It's also worth mentioning that taking enzymes in between meals can help promote the breakdown of immune complexes in the blood stream. 

So take enzymes WITH food and WITHOUT. 

How to Use

  • 1-2 Capsules taken with meals and in between meals
My Recommended Brand and Product:

#9. Iodine

Iodine is another nutrient that deserves its own blog post - but I do want to give it some well deserved attention here. 

Stating that iodine is involved in thyroid hormone production is an understatement.

The iodine moiety is what MAKES thyroid hormone active.

In fact 4 iodine molecules help create T4 and the removal of 1 iodine moiety by deiodinase is what makes thyroid hormone active.

So iodine deficiency = low thyroid by definition.

Iodine involved in thyroid hormone production

​The problem doesn't come with knowing its importance but with supplementing it correctly. 

Iodine is another nutrient you don't want to have too much of, just like you don't want to have too little.

Finding that balance can be difficult.

​Another problem with Iodine supplementation is that it can displace other halides which stick on to thyroid hormone molecules but inactivate the thyroid hormone.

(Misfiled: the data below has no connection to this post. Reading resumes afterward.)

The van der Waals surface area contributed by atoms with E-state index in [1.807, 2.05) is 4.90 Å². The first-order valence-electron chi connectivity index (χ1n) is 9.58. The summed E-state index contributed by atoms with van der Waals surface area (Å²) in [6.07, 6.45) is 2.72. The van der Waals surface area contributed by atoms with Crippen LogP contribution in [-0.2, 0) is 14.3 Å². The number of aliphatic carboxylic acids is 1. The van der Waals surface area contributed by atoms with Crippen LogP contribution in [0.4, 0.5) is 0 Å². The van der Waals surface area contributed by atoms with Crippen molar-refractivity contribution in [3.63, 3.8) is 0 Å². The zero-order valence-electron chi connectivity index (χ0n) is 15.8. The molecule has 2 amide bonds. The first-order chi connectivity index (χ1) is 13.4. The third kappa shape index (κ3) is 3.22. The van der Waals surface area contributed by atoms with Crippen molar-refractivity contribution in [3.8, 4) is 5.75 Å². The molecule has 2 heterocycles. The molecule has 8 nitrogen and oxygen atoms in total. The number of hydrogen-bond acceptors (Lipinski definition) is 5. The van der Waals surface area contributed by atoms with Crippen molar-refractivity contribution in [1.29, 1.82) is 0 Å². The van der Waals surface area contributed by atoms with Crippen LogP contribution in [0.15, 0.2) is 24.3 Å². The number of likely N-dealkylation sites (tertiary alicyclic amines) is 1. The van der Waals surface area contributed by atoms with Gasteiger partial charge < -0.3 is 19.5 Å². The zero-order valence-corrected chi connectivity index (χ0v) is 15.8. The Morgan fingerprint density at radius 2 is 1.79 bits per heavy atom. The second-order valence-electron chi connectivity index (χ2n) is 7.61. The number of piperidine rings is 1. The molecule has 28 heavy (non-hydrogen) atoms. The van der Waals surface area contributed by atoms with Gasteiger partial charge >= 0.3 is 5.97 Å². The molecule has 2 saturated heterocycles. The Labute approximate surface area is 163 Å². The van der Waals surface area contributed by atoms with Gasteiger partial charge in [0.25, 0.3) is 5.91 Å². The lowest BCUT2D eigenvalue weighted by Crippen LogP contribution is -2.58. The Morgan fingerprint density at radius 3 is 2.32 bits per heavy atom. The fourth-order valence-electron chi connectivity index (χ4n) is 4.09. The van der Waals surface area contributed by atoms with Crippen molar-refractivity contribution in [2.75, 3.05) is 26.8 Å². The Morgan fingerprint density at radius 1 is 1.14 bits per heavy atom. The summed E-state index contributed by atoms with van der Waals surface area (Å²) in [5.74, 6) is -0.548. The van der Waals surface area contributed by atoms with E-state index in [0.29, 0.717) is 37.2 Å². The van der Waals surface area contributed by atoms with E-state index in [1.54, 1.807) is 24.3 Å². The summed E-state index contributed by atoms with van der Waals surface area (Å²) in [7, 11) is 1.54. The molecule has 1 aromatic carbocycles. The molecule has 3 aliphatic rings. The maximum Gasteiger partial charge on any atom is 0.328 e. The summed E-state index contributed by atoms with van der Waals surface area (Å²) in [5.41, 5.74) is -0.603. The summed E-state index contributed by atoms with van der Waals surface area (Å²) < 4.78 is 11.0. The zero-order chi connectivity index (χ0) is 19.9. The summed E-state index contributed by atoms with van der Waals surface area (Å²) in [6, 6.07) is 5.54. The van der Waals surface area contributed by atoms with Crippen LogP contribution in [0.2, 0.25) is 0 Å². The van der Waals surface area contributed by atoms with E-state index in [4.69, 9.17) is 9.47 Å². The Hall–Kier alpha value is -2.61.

I'm talking about fluoride, bromide and chloride.

Periodic table of elements and iodine

​You can see from the image above that Iodine, Fluoride, Chloride and Bromide all share a similar structure in terms of their electron outer shell. 

What that means to you is that these other chemicals can displace iodine on thyroid hormone and cause a cellular hypothyroidism with "normal" thyroid labs.

And, when you give a patient who has this issue iodine - it may displace the other chemicals and cause a detox reaction. 

The detox reaction shares the symptoms of bromoderma and bromism (but usually not as severe).

​The detox reaction can present as worsening thyroid symptoms, acne, pustules in the face, nausea/vomiting, irritability, etc. 

These symptoms are often confused with a negative reaction to the iodine itself when in fact the symptoms are due to the detoxification of the other halides in the body. ​

How to Supplement with Iodine

Why I like it

May improve thyroid function